Access to most of the literature which is reviewed in this section was obtained by consulting academic journals, books and other sources. In order to align the review with the objectives of the study, namely, to determine the challenges which are encountered during the process of planning for succession, the successful planning for succession, the relevant literature will be presented under the headings of the sections which follow.
Definition and Unique Characteristics of Family-Owned Businesses
Ibrahim and Ellis (2004) define a family-owned business as one that is managed by at least two members of a family or a single family owns at least 51% of the business. In addition, family-owned businesses are administered with the intention of pursuing and shaping the vision of the business in favour of future generations of the family (Chrisman, Chua and Sharma, 1999).
Maas et al. (2014) explain that family businesses are distinctive in a sense that the interests of the families supersede those of the business in most cases. Although a business which is not owned by a family will be run solely as a business, when members of families work together, disputes in their businesses usually have a ripple effect on relationships within their families and vice versa.
It is believed that the superseding characteristics of most family-owned businesses are a distinctive environment which facilitates a marked appreciation of a shared commitment among the workers (Leach, Ball & Duncan, 2002; Ibrahim & Ellis, 2004). Family businesses are further distinguished by some of the following characteristics:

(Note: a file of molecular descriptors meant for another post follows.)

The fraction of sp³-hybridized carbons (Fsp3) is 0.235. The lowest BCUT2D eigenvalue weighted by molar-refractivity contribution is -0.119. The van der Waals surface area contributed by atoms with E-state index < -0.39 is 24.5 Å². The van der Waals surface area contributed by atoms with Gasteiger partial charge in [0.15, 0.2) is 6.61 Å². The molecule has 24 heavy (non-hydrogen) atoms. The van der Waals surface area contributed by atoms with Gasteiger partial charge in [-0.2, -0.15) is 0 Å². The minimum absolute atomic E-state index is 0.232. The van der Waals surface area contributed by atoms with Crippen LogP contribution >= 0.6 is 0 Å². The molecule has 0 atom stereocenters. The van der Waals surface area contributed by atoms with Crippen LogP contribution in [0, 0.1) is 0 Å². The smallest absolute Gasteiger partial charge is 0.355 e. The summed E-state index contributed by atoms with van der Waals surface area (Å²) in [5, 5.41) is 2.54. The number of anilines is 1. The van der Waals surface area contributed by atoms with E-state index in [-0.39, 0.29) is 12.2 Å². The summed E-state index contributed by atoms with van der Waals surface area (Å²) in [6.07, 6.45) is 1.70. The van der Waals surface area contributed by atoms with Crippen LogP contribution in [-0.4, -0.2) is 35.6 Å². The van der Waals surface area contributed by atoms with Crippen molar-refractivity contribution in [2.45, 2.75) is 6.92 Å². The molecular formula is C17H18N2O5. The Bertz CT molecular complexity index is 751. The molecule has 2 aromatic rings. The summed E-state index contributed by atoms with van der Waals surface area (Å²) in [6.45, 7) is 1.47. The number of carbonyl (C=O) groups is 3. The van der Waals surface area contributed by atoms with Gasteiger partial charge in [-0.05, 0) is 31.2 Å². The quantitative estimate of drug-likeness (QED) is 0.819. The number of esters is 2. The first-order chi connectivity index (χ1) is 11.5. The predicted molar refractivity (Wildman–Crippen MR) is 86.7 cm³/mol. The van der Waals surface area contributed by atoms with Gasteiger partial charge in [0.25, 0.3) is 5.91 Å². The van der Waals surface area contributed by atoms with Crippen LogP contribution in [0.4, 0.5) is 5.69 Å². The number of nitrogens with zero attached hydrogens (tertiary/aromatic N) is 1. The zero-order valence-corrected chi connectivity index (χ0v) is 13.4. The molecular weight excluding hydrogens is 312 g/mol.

• Active Involvement by Members of Families: Roles and responsibilities must be clearly defined and mutually recognised, respected, understood and by each member for family businesses to run profitably (Carrigan & Buckley, 2008).
• Mutual Respect: Mutual respect needs to be expressed through trust between and among members of the family and built through the scrupulous honouring of undertakings and responsibilities to one another, from generation to generation (Carrigan & Buckley, 2008).
• Shared Vision: A sense of purpose enables the family to understand the direction which both the family and the business are taking, in terms of the values and strategic direction, for which both stand and ensures that it has a clearly articulated identity and that it adopts its mission to succeed (Netsianda, 2008).
• A Sense of Belonging: Personal growth and development within the family business is very vital as it ensures that the members of the family feel that they belong to both the family and the business, that they understand the changes which need to be made and that they make the contributions which they need to make to ensure the continued well-being of the businesses (Carrigan & Buckley, 2008).
• Trust: High levels of trust between the members of the families who own family businesses and the employees who are not members of their families are vital for the success of family businesses (Carrigan & Buckley, 2008).